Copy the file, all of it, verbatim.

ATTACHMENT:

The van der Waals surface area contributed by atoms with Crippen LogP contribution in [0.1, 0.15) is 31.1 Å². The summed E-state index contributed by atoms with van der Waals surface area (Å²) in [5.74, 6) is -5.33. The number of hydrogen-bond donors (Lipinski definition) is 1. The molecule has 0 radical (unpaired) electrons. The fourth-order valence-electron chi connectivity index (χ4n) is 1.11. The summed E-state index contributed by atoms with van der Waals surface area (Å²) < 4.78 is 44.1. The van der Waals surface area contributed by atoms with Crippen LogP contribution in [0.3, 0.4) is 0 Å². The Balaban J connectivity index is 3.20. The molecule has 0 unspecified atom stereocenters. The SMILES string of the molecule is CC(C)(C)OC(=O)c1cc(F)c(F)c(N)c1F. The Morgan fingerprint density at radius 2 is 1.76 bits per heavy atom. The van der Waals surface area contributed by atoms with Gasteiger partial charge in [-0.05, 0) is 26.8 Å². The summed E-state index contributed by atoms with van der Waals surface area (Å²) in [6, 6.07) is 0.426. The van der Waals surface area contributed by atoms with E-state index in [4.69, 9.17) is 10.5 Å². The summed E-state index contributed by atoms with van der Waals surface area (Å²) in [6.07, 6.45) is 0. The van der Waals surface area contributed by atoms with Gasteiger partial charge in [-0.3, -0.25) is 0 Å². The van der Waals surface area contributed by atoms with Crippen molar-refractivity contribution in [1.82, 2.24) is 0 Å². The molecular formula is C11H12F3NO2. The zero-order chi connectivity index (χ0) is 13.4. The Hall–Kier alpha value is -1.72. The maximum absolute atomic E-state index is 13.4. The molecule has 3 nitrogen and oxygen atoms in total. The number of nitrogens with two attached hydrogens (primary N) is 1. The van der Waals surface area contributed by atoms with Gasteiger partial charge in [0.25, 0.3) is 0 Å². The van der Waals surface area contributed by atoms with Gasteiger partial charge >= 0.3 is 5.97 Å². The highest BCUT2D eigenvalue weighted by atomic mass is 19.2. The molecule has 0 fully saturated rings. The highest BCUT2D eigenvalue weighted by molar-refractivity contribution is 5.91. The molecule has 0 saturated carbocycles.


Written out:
The van der Waals surface area contributed by atoms with Crippen LogP contribution in [0.1, 0.15) is 31.1 Å². The summed E-state index contributed by atoms with van der Waals surface area (Å²) in [5.74, 6) is -5.33. The number of hydrogen-bond donors (Lipinski definition) is 1. The molecule has 0 radical (unpaired) electrons. The fourth-order valence-electron chi connectivity index (χ4n) is 1.11. The summed E-state index contributed by atoms with van der Waals surface area (Å²) < 4.78 is 44.1. The van der Waals surface area contributed by atoms with Crippen LogP contribution in [0.3, 0.4) is 0 Å². The Balaban J connectivity index is 3.20. The molecule has 0 unspecified atom stereocenters. The SMILES string of the molecule is CC(C)(C)OC(=O)c1cc(F)c(F)c(N)c1F. The Morgan fingerprint density at radius 2 is 1.76 bits per heavy atom. The van der Waals surface area contributed by atoms with Gasteiger partial charge in [-0.05, 0) is 26.8 Å². The summed E-state index contributed by atoms with van der Waals surface area (Å²) in [6, 6.07) is 0.426. The van der Waals surface area contributed by atoms with E-state index in [4.69, 9.17) is 10.5 Å². The summed E-state index contributed by atoms with van der Waals surface area (Å²) in [6.07, 6.45) is 0. The van der Waals surface area contributed by atoms with Gasteiger partial charge in [-0.3, -0.25) is 0 Å². The van der Waals surface area contributed by atoms with Crippen molar-refractivity contribution in [1.82, 2.24) is 0 Å². The molecular formula is C11H12F3NO2. The zero-order chi connectivity index (χ0) is 13.4. The Hall–Kier alpha value is -1.72. The maximum absolute atomic E-state index is 13.4. The molecule has 3 nitrogen and oxygen atoms in total. The number of nitrogens with two attached hydrogens (primary N) is 1. The van der Waals surface area contributed by atoms with Gasteiger partial charge in [0.25, 0.3) is 0 Å². The van der Waals surface area contributed by atoms with Gasteiger partial charge >= 0.3 is 5.97 Å². The highest BCUT2D eigenvalue weighted by atomic mass is 19.2. The molecule has 0 fully saturated rings. The highest BCUT2D eigenvalue weighted by molar-refractivity contribution is 5.91. The molecule has 0 saturated carbocycles.